• The Iraqi Security Forces and allied militias should actively suppress revenge attacks and collective punishments inflicted by their forces on communities perceived to have supported ISIS and ensure the perpetrators of any such attacks are held accountable;
  • All parties to the conflict should adhere at all times to their obligations under international humanitarian law, including ensuring respect for the fundamental principle of distinction, and their obligations under international human rights law.
SianThousands of civilians now at risk in Mosul assault – new report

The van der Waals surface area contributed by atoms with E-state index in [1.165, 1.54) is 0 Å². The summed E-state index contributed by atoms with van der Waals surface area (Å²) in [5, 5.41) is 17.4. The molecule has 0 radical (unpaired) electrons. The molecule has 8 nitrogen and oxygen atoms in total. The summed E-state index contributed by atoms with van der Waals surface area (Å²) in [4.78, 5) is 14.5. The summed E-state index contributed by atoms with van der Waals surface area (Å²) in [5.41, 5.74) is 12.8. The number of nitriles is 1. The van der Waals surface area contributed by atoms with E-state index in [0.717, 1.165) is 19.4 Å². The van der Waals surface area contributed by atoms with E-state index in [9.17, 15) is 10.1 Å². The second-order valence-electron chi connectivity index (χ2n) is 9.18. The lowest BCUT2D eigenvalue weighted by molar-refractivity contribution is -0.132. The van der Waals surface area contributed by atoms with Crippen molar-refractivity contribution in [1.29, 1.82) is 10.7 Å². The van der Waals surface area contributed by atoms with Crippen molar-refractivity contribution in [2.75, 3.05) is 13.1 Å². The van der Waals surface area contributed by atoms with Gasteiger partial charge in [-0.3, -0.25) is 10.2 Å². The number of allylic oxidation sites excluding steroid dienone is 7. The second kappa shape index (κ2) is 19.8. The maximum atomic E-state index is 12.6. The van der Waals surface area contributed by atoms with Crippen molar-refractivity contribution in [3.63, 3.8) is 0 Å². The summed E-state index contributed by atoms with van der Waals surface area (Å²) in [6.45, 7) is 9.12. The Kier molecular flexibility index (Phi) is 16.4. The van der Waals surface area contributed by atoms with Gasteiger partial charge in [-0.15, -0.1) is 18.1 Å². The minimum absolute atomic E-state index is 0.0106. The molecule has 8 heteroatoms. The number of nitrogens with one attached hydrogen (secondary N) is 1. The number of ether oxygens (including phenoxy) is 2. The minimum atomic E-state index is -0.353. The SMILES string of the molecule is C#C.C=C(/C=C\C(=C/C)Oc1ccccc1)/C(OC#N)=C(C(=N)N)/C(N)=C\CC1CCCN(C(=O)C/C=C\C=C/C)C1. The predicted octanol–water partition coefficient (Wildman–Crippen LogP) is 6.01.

read more

Civilian deaths in the anti-ISIS bombing campaigns 2014 – 2015

November 2015

Report PDF: Civilian deaths in the anti ISIS bombing campaigns

Over 4,000 civilians have been killed in the anti-ISIS bombing campaigns in Iraq and Syria during 2014 – 2015, according to available monitoring information based on credible local sources. The majority of these deaths, over 2,800, resulted from often indiscriminate bombardment by the Iraqi Security Forces. Hundreds of other civilians have been killed in anti-ISIS airstrikes carried out by members of the US-led international coalition, by the Syrian Air Force, and more recently by Russian forces, among others.

Civilian populations in Fallujah and other cities in western and northern Iraq, and in Raqqa, Aleppo and other areas of eastern and northern Syria, have been subjected to an unremitting and often indiscriminate bombardment, including the use of barrel bombs, that has left residential areas destroyed and caused extensive damage to schools, hospitals and mosques.